With spending down in almost every sector, businesses are rationalising internal expenditure.
This is cause of concern for BEN, whose income is ‘intrinsically linked to the industry’s profitability’.
Over half the charity’s income is from contributions by corporate and individual supporters. These may be the first cuts made as the recession starts to bite.
Charles Davis, director of fundraising and communications at BEN, said:
‘The issues we are facing as an organisation reflect the issues being faced by many others in the wider industry.
‘Like those other companies, we are conscious of our expenditure, but realise that as a charity we can’t cut back on delivering care and financial assistance at a time where it is most needed. We also realise that it is essential to invest in spreading awareness of BEN amongst the industry, so that everyone who may need our help knows about us, and how to get in touch.’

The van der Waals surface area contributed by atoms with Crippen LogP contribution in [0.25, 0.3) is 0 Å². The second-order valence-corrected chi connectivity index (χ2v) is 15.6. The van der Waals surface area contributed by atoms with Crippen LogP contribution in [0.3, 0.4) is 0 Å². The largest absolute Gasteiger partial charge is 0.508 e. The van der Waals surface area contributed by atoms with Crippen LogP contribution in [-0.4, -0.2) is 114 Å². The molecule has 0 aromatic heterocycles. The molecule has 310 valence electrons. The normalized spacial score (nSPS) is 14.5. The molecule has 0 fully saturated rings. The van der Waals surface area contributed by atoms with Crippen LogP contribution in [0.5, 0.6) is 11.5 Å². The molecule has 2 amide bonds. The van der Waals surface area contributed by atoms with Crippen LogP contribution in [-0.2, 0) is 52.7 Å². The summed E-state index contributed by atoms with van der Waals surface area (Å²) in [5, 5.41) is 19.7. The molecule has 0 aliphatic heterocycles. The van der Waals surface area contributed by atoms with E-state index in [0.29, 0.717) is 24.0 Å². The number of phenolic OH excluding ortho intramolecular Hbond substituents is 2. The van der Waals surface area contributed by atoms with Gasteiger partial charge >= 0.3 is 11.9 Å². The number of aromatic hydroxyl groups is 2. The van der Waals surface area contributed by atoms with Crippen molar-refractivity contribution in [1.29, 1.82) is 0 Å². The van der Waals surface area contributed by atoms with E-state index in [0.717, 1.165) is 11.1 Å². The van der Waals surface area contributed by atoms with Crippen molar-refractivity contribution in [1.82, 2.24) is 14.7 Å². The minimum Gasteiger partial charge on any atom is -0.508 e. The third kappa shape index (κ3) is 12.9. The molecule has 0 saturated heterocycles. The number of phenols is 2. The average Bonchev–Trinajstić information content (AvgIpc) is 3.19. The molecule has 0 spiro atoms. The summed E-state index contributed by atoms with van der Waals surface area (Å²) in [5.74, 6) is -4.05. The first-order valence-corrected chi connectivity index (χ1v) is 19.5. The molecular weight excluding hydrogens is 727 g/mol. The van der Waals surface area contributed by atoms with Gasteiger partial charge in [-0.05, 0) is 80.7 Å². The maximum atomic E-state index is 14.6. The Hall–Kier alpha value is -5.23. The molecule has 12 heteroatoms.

The irony is that, as funds become harder to generate, they’re also more in demand from members who, as victims of the recession, turn to BEN for support.
Christopher Macgowan, chief executive at BEN, said: ‘This charity exists to provide care and support. It is not out to make a profit, but like any other business, we need to protect our income to ensure its longevity.
‘We realise how hard it is becoming out there for many of our colleagues, and whilst we hope for the best, we fear that we will see an increase in the numbers needing our assistance. These individuals need to know that we are here and ready to help when they need us too, and therefore we are asking all companies to ensure their workforce are aware of BEN and the methods they can use to get in touch in times of need.
‘We also ask that all those who still have it in their power to maintain their support for BEN, and if it is possible, to consider whether they can afford to increase it.’